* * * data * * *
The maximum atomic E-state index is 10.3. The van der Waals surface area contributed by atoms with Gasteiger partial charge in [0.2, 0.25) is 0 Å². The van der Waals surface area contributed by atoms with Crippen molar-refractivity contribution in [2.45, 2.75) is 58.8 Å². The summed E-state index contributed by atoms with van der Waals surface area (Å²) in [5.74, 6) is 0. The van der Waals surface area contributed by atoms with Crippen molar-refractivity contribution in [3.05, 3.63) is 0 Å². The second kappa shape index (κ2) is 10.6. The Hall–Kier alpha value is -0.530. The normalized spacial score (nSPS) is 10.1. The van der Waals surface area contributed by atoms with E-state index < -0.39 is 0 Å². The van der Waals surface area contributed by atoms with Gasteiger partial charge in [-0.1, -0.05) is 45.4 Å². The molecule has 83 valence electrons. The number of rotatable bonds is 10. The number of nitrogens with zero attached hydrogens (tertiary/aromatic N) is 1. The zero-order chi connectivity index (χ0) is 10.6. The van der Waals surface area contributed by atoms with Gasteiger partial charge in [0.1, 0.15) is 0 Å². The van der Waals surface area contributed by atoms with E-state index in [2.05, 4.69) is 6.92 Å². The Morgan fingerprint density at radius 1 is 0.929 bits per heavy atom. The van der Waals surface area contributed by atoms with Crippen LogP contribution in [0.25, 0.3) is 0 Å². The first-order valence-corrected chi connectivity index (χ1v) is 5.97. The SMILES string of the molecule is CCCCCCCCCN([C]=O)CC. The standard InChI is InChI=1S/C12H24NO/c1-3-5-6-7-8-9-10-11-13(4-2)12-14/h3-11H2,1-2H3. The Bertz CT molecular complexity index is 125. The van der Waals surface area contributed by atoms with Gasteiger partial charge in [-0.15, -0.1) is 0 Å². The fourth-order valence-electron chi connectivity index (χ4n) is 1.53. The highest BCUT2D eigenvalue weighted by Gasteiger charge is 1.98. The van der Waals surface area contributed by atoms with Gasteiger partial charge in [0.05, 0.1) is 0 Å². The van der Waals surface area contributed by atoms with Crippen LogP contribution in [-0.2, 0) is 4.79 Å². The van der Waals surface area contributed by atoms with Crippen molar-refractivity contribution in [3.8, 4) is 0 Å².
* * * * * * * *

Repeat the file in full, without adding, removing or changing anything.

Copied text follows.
The maximum atomic E-state index is 10.3. The van der Waals surface area contributed by atoms with Gasteiger partial charge in [0.2, 0.25) is 0 Å². The van der Waals surface area contributed by atoms with Crippen molar-refractivity contribution in [2.45, 2.75) is 58.8 Å². The summed E-state index contributed by atoms with van der Waals surface area (Å²) in [5.74, 6) is 0. The van der Waals surface area contributed by atoms with Crippen molar-refractivity contribution in [3.05, 3.63) is 0 Å². The second kappa shape index (κ2) is 10.6. The Hall–Kier alpha value is -0.530. The normalized spacial score (nSPS) is 10.1. The van der Waals surface area contributed by atoms with E-state index < -0.39 is 0 Å². The van der Waals surface area contributed by atoms with Gasteiger partial charge in [-0.1, -0.05) is 45.4 Å². The molecule has 83 valence electrons. The number of rotatable bonds is 10. The number of nitrogens with zero attached hydrogens (tertiary/aromatic N) is 1. The zero-order chi connectivity index (χ0) is 10.6. The van der Waals surface area contributed by atoms with Gasteiger partial charge in [0.1, 0.15) is 0 Å². The van der Waals surface area contributed by atoms with E-state index in [2.05, 4.69) is 6.92 Å². The Morgan fingerprint density at radius 1 is 0.929 bits per heavy atom. The van der Waals surface area contributed by atoms with Crippen LogP contribution in [0.25, 0.3) is 0 Å². The first-order valence-corrected chi connectivity index (χ1v) is 5.97. The SMILES string of the molecule is CCCCCCCCCN([C]=O)CC. The standard InChI is InChI=1S/C12H24NO/c1-3-5-6-7-8-9-10-11-13(4-2)12-14/h3-11H2,1-2H3. The Bertz CT molecular complexity index is 125. The van der Waals surface area contributed by atoms with Gasteiger partial charge in [-0.15, -0.1) is 0 Å². The fourth-order valence-electron chi connectivity index (χ4n) is 1.53. The highest BCUT2D eigenvalue weighted by Gasteiger charge is 1.98. The van der Waals surface area contributed by atoms with Gasteiger partial charge in [0.05, 0.1) is 0 Å². The van der Waals surface area contributed by atoms with Crippen LogP contribution in [-0.2, 0) is 4.79 Å². The van der Waals surface area contributed by atoms with Crippen molar-refractivity contribution in [3.8, 4) is 0 Å².